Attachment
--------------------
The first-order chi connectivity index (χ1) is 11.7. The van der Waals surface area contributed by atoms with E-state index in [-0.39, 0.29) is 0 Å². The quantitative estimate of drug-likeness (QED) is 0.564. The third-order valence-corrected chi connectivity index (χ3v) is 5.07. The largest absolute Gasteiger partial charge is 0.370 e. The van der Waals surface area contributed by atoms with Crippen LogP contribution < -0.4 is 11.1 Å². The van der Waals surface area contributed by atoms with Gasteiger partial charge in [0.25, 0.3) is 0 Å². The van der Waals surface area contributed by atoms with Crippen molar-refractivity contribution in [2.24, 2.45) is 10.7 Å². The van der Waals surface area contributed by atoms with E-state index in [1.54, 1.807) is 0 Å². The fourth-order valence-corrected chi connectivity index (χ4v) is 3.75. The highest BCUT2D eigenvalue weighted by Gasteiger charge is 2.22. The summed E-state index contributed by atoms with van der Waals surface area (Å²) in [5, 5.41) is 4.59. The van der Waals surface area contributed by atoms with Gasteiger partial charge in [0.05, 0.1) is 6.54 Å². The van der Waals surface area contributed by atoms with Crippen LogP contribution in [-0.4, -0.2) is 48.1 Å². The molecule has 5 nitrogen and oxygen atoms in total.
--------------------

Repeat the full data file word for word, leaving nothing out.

The first-order chi connectivity index (χ1) is 11.7. The van der Waals surface area contributed by atoms with E-state index in [-0.39, 0.29) is 0 Å². The quantitative estimate of drug-likeness (QED) is 0.564. The third-order valence-corrected chi connectivity index (χ3v) is 5.07. The largest absolute Gasteiger partial charge is 0.370 e. The van der Waals surface area contributed by atoms with Crippen LogP contribution < -0.4 is 11.1 Å². The van der Waals surface area contributed by atoms with Gasteiger partial charge in [0.25, 0.3) is 0 Å². The van der Waals surface area contributed by atoms with Crippen molar-refractivity contribution in [2.24, 2.45) is 10.7 Å². The van der Waals surface area contributed by atoms with E-state index in [1.54, 1.807) is 0 Å². The fourth-order valence-corrected chi connectivity index (χ4v) is 3.75. The highest BCUT2D eigenvalue weighted by Gasteiger charge is 2.22. The summed E-state index contributed by atoms with van der Waals surface area (Å²) in [5, 5.41) is 4.59. The van der Waals surface area contributed by atoms with Gasteiger partial charge in [0.05, 0.1) is 6.54 Å². The van der Waals surface area contributed by atoms with Crippen LogP contribution in [-0.4, -0.2) is 48.1 Å². The molecule has 5 nitrogen and oxygen atoms in total.